Introduction: Themed Whiskey Gift Box/Crate
For the last 12-18 months myself and a few friends have participated in a RPG game based on the Savage worlds rule set (similar principle to D&D).
To thank the GM for the great job hes done and continues to do in preparing and running these games (26 so far) we thought it would be nice to give him something. He likes Bourbon whiskey...... gift sorted...well not quite. i mean we could have just given him the bottle but of course that's no fun at all.
Enter the whiskey crate idea
Sum up of the theme of the box.
In the game, which is loosely based around the American wild west, a Character Named Firefly is one of the main Bad guys (so far). His businesses include lumber and whiskey (firewater) and His employees are identified with a silver pin badge with the F logo shown on the crate in Pictures. Most of his shipments bare a single theater mask shown also in the pictures.
The idea behind the crate was to have a box that would have been transported with him. Looking like any other piece of cargo bearing his brand but hiding a secret writing desk/ drinks cabinet/ storage for letters etc
The plan is hatched now to the build.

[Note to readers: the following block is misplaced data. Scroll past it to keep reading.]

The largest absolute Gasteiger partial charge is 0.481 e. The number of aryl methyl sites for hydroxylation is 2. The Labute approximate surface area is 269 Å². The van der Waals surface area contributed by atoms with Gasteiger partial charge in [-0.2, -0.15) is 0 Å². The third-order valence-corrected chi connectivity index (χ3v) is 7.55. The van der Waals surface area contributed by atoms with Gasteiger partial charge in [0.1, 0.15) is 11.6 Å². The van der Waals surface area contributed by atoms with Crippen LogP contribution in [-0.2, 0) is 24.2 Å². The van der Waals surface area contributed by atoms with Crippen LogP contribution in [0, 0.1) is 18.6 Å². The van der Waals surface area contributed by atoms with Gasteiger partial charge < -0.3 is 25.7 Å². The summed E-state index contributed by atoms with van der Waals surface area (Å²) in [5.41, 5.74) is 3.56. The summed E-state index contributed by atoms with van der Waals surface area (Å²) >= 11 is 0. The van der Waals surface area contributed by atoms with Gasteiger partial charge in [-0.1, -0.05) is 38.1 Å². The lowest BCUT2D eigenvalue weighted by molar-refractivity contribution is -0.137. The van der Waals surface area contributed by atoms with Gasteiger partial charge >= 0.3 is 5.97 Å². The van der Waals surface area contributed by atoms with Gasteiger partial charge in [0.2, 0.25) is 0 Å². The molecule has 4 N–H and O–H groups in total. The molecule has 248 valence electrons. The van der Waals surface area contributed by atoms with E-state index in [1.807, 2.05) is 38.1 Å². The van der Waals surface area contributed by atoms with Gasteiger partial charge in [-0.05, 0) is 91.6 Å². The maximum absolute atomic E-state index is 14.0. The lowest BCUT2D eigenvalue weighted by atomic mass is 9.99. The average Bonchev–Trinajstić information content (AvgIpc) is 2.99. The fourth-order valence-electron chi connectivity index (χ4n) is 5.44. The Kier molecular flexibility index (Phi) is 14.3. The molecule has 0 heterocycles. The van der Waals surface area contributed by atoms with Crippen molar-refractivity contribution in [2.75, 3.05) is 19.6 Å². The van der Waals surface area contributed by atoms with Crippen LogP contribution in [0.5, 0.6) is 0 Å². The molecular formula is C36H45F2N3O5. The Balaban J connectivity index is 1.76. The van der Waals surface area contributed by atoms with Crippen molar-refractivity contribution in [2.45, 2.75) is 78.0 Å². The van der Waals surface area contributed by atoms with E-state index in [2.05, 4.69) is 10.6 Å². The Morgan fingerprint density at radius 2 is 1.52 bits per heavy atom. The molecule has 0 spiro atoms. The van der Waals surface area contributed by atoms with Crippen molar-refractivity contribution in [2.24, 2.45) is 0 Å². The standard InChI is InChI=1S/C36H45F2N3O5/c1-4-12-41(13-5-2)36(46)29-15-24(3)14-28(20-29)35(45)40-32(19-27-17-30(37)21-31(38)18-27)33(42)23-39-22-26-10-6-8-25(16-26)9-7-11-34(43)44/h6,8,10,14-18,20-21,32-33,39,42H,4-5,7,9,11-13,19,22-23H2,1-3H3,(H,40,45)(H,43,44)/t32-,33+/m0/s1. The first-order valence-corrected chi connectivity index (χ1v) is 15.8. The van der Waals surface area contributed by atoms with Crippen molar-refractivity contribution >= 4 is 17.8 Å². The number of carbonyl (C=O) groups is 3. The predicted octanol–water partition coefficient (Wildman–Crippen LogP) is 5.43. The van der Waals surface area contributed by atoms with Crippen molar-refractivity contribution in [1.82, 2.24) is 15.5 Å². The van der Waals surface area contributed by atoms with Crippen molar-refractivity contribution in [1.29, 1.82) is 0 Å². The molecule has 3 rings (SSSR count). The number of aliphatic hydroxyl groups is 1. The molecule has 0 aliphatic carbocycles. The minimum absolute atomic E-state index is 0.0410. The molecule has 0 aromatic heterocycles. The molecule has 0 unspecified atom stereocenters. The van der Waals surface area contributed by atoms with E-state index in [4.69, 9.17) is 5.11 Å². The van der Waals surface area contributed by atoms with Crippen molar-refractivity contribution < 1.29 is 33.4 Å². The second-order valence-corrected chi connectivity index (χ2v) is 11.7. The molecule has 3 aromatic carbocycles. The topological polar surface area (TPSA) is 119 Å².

Step 1: The Main Box
For me i tend to design and build as i go, i mean i have a rough idea and will sometimes sketch out a basic shape or layout but that's about as far as it goes.
The Main box size is width-350mm height- 300mm and depth 300mm
I used 9mm plywood salvaged from an old shipping crate for the main carcass and 4mm ply for the detailing.
I cut the all sides using the Table saw and assembled 4 of them using glue and panel pins, this gave me the box with an open top and front.
The front of the box was hinged at the bottom and will later fold down to become a writing desk. The top is hinged at the back to become the lid.
Next the table saw was used again to rip the outer detailing, 40mm strips, which where attached using glue and panel pins to the outside to give the effect of a wooden slatted crate.
These slats were laid so that when closed the box would look sealed on all sides.
The lid seen in the top of picture 4 has the slats fixed to its edges so when closed it will cover over the Sides and front.
On the front and side panels they were laid on 3 of the 4 sides to allow for the lid to close over also preventing the front from opening.
Picture 5 has a (crude) drawing to show how the lid slats will sit in relation to the others
Step 2: Inside
Inside the crate was to be the Bourbon, 4 glasses, cigar and other game related paraphernalia.
I created a inner raised floor with a section of the 9mm ply to allow for a gap underneath for the draw. The raised floor was supported on the sides and back by 4mm ply strips. later after sanding and staining/painting this would all be fixed in place.